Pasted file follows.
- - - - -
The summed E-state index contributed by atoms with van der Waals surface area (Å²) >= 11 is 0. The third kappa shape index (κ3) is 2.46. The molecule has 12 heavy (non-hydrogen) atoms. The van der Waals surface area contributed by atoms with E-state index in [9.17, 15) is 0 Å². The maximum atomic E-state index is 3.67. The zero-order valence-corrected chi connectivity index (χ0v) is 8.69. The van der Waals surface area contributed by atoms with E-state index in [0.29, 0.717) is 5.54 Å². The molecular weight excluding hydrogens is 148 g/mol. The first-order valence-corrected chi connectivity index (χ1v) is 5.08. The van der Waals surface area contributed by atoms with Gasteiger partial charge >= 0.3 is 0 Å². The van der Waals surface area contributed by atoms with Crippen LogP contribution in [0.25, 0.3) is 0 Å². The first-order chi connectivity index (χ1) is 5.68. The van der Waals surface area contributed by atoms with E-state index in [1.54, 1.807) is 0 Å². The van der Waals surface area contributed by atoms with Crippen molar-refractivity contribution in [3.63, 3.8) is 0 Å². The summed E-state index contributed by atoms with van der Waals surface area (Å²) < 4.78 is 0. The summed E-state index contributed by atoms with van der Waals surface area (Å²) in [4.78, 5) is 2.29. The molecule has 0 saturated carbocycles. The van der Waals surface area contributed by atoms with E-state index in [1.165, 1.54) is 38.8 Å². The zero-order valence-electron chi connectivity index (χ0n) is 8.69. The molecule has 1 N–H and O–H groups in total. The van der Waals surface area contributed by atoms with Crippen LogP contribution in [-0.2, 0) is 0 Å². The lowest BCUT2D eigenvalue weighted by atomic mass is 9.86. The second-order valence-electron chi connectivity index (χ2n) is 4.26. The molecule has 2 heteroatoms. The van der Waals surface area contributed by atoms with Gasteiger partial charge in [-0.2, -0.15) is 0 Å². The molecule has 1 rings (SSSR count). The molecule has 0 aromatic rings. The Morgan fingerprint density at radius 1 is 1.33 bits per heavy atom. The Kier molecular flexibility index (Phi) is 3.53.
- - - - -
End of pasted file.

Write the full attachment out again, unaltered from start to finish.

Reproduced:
The summed E-state index contributed by atoms with van der Waals surface area (Å²) >= 11 is 0. The third kappa shape index (κ3) is 2.46. The molecule has 12 heavy (non-hydrogen) atoms. The van der Waals surface area contributed by atoms with E-state index in [9.17, 15) is 0 Å². The maximum atomic E-state index is 3.67. The zero-order valence-corrected chi connectivity index (χ0v) is 8.69. The van der Waals surface area contributed by atoms with E-state index in [0.29, 0.717) is 5.54 Å². The molecular weight excluding hydrogens is 148 g/mol. The first-order valence-corrected chi connectivity index (χ1v) is 5.08. The van der Waals surface area contributed by atoms with Gasteiger partial charge >= 0.3 is 0 Å². The van der Waals surface area contributed by atoms with Crippen LogP contribution in [0.25, 0.3) is 0 Å². The first-order chi connectivity index (χ1) is 5.68. The van der Waals surface area contributed by atoms with E-state index in [1.54, 1.807) is 0 Å². The van der Waals surface area contributed by atoms with Crippen molar-refractivity contribution in [3.63, 3.8) is 0 Å². The summed E-state index contributed by atoms with van der Waals surface area (Å²) < 4.78 is 0. The summed E-state index contributed by atoms with van der Waals surface area (Å²) in [4.78, 5) is 2.29. The molecule has 0 saturated carbocycles. The van der Waals surface area contributed by atoms with E-state index in [1.165, 1.54) is 38.8 Å². The zero-order valence-electron chi connectivity index (χ0n) is 8.69. The molecule has 1 N–H and O–H groups in total. The van der Waals surface area contributed by atoms with Crippen LogP contribution in [-0.2, 0) is 0 Å². The lowest BCUT2D eigenvalue weighted by atomic mass is 9.86. The second-order valence-electron chi connectivity index (χ2n) is 4.26. The molecule has 2 heteroatoms. The van der Waals surface area contributed by atoms with Gasteiger partial charge in [-0.2, -0.15) is 0 Å². The molecule has 1 rings (SSSR count). The molecule has 0 aromatic rings. The Morgan fingerprint density at radius 1 is 1.33 bits per heavy atom. The Kier molecular flexibility index (Phi) is 3.53.